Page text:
Minimizing welding fumes in your shop is all about addressing the main sources, including certain materials and techniques. Many factors contribute to the amount of fumes welding processes create. Some can’t be eliminated, but you can take steps to reduce fume generation as much as possible.
Utilize or Create Ventilation
Improving ventilation is vital because good airflow goes a long way toward minimizing fumes. It can keep the air clean even if many welders work in the same space. There are several techniques you can use to improve ventilation in your shop.
First, make use of any windows you have available. Not all welding shops have windows that can easily be opened, and weather can also pose a problem. However, when it is possible, keep the windows open to let fresh air in.
Extraction systems are great for fume management but can be expensive. If you can’t afford enough for all your welding stations, arrange fans to channel fumes from workstations out of the building.
The EPA recommends using fans and exhaust fans together. For example, a floor fan could blow fumes away from a workstation and toward one of the HVAC exhaust fans for the shop. This can serve as a makeshift fume extraction system.
Be strategic about fan usage throughout the shop. Going beyond basic floor fans can help improve air quality. For example, a large, slow-moving ceiling fan can improve circulation and cool the shop on hot days. Make sure everyone is also mindful of where their personal fans are pointing. They can blow fumes away from one person but directly toward another welder.
Minimize Fumes Through Technique
How welders work can greatly impact the amount of fumes created in the shop, and encouraging certain techniques can help keep the air clean. The shop supervisor can also help. For example, welding during non-peak hours can help with heat management, which is good for welders and minimizing fumes. Welding during the hottest part of the day will only worsen the effects of fumes and make it more difficult for people to focus and work safely.
Certain welding practices can also help reduce fumes. For example, reducing the size of a weld minimizes the fumes it creates. Some welders may be tempted to do larger welds for stability or added security, but this creates unnecessary fumes that worsen air quality in the shop. Encourage your team to keep their welds to the minimum size needed to safely close a joint.
Similarly, certain types of welds produce more fumes than others. This is mainly due to the differences in the chemical composition of the flux used for different welding processes. For instance, gas tungsten arc welding is generally the lowest fume-generating process, although it is often only suitable for precision tasks. However, it may not always be possible to avoid high-fume welding, depending on the project.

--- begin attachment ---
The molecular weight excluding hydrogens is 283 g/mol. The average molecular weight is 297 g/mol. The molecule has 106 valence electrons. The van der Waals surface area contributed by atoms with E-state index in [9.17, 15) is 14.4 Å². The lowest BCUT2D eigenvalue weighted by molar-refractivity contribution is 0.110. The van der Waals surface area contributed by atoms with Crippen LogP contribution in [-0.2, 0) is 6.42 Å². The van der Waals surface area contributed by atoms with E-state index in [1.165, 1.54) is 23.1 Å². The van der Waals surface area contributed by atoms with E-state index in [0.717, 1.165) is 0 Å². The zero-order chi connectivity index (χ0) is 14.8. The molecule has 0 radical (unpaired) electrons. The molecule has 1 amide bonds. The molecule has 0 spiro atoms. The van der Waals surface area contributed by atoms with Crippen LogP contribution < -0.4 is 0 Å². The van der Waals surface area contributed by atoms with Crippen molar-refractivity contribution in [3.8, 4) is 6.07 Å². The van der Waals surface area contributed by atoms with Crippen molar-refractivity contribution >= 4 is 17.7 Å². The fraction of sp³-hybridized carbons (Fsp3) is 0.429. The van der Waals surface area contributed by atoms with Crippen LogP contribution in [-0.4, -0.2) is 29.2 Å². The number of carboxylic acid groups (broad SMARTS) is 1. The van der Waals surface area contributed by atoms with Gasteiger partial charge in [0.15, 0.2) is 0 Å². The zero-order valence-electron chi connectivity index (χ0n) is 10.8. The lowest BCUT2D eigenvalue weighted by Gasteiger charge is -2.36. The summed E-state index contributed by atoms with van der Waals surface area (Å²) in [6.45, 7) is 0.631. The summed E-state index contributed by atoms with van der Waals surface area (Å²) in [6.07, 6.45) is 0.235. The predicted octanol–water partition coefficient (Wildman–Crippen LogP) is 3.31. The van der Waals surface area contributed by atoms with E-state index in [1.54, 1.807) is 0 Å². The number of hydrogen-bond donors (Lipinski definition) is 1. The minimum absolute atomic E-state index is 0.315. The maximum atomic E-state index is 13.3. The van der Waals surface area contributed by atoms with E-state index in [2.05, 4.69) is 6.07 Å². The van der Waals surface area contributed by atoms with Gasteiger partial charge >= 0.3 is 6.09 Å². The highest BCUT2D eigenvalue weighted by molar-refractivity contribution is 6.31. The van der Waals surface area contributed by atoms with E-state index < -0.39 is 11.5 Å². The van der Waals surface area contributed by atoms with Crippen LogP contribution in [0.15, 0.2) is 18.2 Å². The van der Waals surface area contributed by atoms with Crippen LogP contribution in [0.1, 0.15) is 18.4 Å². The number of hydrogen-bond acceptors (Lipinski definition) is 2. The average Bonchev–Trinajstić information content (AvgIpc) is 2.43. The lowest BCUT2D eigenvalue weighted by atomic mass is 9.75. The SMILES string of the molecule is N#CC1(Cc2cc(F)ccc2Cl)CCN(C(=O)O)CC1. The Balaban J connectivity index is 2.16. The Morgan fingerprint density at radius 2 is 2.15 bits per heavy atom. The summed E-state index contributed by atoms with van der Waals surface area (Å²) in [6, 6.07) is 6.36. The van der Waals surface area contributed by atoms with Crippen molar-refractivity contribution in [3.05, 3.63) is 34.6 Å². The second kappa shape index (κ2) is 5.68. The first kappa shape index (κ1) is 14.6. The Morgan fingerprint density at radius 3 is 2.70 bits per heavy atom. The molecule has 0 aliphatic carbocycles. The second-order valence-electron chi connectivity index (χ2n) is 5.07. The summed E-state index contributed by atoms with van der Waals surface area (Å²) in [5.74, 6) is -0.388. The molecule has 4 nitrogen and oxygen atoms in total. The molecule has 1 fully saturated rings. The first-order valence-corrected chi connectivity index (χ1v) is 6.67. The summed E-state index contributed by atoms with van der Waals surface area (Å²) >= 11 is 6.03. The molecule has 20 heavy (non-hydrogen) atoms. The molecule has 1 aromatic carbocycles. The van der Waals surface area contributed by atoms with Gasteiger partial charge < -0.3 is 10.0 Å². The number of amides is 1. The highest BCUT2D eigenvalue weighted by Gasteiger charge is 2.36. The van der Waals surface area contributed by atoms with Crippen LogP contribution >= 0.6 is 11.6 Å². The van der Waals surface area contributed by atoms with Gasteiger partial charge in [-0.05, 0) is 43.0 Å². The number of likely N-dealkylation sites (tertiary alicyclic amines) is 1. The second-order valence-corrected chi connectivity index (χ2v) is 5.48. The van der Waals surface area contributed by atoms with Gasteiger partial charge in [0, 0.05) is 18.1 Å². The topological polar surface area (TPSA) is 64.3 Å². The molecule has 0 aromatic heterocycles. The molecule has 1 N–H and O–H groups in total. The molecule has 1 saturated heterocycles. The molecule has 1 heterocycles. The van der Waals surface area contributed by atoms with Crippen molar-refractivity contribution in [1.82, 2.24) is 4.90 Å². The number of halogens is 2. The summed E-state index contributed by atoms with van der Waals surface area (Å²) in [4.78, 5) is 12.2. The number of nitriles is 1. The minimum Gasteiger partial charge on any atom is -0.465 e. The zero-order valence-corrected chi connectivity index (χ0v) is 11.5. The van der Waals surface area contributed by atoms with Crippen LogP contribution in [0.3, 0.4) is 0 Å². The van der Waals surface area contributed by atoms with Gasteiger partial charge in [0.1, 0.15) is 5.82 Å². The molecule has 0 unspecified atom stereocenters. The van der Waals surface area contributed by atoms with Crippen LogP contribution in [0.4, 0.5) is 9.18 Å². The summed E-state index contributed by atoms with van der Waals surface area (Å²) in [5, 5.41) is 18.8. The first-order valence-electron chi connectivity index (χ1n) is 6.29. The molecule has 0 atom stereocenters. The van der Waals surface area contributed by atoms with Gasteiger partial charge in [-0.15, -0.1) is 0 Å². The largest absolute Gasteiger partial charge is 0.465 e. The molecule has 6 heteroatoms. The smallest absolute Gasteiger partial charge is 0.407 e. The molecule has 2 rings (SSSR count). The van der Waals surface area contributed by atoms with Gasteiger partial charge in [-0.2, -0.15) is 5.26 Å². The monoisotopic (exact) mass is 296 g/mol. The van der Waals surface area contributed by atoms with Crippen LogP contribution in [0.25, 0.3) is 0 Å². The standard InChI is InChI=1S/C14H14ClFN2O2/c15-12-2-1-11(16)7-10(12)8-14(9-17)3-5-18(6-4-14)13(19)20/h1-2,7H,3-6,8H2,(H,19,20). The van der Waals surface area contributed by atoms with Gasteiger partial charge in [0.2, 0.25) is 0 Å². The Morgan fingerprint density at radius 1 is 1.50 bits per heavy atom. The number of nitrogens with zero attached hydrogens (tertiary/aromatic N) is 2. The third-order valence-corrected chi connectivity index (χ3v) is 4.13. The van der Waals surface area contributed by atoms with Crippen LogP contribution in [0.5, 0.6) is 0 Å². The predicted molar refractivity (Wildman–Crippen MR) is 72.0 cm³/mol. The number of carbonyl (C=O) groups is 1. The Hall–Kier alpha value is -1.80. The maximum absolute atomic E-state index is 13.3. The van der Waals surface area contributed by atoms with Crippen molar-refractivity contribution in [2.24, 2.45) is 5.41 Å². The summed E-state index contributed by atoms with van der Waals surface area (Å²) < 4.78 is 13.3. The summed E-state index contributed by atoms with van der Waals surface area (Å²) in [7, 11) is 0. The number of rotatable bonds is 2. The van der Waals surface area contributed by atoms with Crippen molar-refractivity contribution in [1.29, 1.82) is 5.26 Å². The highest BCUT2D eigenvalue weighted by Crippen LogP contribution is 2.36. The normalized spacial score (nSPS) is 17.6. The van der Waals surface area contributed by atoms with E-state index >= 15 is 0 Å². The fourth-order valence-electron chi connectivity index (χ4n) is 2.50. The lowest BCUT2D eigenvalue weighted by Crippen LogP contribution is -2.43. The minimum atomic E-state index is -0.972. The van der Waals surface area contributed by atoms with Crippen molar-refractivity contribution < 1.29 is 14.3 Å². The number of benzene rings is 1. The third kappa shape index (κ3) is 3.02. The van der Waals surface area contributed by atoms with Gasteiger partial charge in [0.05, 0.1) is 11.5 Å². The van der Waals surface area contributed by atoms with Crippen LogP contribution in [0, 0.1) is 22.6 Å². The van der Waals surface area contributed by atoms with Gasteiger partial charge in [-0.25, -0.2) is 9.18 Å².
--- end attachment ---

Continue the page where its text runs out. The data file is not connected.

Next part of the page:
Opt for Low-Fume Welding Materials
The materials used to complete a weld can significantly impact the amount of fumes generated. This applies to the fillers, gases, fluxes and material being worked on. It’s especially important to pay attention to this since welding is one of the most common techniques used in manufacturing. Avoiding potentially harmful materials can also result in safer end products and work environments.
One of the most important steps for minimizing fumes is removing coatings on the weld surface. It may seem like a hassle, but this can prevent exposure to toxic air contaminants. Certain ingredients, such as zinc or paint, can create toxic fumes if someone attempts to weld them. Ensure your team checks for coatings and safely removes them from the welding area.
Additionally, paying attention to the filler material welders are using is essential. Fillers are one of the largest contributors to welding fumes and can contain toxic materials like lead or cadmium. Certain types of welds require specific filler materials, but encourage your team to avoid using those with high amounts of hazardous materials.
Shielding gas can also contribute to toxic welding fumes. Welders may be tempted to use pure CO2, particularly for projects with thick materials. However, it creates more fumes than a mixture shielding gas since it burns more filler material and produces more spatter during welding. Using an argon-CO2 combination will reduce fumes and transfer more of the filler material’s composition to the weld, reducing the risk of cracking.
Reducing Fumes for Safer Welding
Minimizing welding fumes in your shop is crucial for ensuring your team has a safe work environment. Several factors contribute to fumes, including the materials used, certain techniques and poor shop ventilation. Addressing these risk factors reduces the fumes created in your shop.
It’s also important to remind your team about the risks of exposure to welding fumes. Safe practices go a long way toward preventing serious illness from fume exposure on the job.